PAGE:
On ATI GPU's your local group size should atleast be 64 and multiple of that.

          So only choices you have - 64, 128 or 256

          If you use a lot of shared memory resource than your active groups per SIMD will be less and latency hiding of memory operations will suffer, hence you should use a lesser work-group size in that case.

          • Performance, Workgroup size
            omkaranathan

            Tasp,

            Workgroup size is limited by the number of registers used per thread and the local memory used per workgroup. You have to keep both of these minimal to get the best workgroup size. clGetKernelWorkGroupInfo API call will give you the maximum workgroup size that can be used to execute your kernel. Its preferable to have multiples of 64 as the workgroup size.

            • Performance, Workgroup size
              Raistmer
              Then workgroup of single full wavefront (64 work items/threads) will take at least 4 clock cycles per instruction, instead of at least 1 clock per instruction as it would be for workgroup of only 16 threads. Right?
                • Performance, Workgroup size
                  nou

                  yes

                  • Performance, Workgroup size
                    hazeman

                     

                    Originally posted by: Raistmer Then workgroup of single full wavefront (64 work items/threads) will take at least 4 clock cycles per instruction, instead of at least 1 clock per instruction as it would be for workgroup of only 16 threads. Right?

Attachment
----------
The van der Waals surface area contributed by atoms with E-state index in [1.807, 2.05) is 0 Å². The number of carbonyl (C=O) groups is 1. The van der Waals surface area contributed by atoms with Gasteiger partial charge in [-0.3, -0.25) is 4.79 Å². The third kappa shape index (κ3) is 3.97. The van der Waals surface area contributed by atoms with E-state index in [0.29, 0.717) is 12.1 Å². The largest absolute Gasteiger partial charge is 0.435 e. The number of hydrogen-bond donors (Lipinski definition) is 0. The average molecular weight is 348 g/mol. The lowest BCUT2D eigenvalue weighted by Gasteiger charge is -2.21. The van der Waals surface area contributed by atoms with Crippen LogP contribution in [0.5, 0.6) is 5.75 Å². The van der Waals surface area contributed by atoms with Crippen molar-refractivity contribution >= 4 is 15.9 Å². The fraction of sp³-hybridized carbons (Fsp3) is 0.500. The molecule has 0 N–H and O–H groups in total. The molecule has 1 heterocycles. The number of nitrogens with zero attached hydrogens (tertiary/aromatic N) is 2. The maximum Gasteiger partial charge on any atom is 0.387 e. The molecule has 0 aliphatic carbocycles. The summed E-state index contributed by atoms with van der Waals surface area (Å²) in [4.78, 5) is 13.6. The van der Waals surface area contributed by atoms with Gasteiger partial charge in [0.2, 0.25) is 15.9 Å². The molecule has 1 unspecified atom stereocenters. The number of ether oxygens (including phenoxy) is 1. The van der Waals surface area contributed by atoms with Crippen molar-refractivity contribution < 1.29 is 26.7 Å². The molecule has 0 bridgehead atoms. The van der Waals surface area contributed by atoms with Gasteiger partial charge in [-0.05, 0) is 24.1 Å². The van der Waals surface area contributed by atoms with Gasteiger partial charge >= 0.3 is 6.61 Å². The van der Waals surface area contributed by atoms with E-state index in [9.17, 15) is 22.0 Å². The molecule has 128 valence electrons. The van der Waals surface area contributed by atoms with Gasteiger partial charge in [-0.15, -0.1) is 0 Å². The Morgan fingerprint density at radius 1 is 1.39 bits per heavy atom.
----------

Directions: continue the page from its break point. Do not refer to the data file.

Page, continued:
I think Nou has been too fast with answer. Wavefront is smallest execution unit. So even if you try to run 16 workitems full wavefront is executed ( and unneeded results are discarded ).

                    To see impact of workgroup size on performance I propose to run peekflops example in CAL++ library ( latest svn version ). Kernel execution time for workgroup sizes 8-64 is exactly the same.

                    On 4xxx cards for workgroup size 128, execution time is also almost the same as for workgroup size 64 ( probably due to wavefront scheduling ). Worksize ~256 allows achieving almost full performance.

                    PS. Kernel in peekflops example is really heavy on computations and easy on registers. Other kernels might have too much register usage to allow >=256 workgroup size.

                      • Performance, Workgroup size
                        hazeman

                        The effect is even more visible with slightly modified version of peekflops ( it test worksizes from 16 to 512 with step 16 ).

                        Here are results for 4770.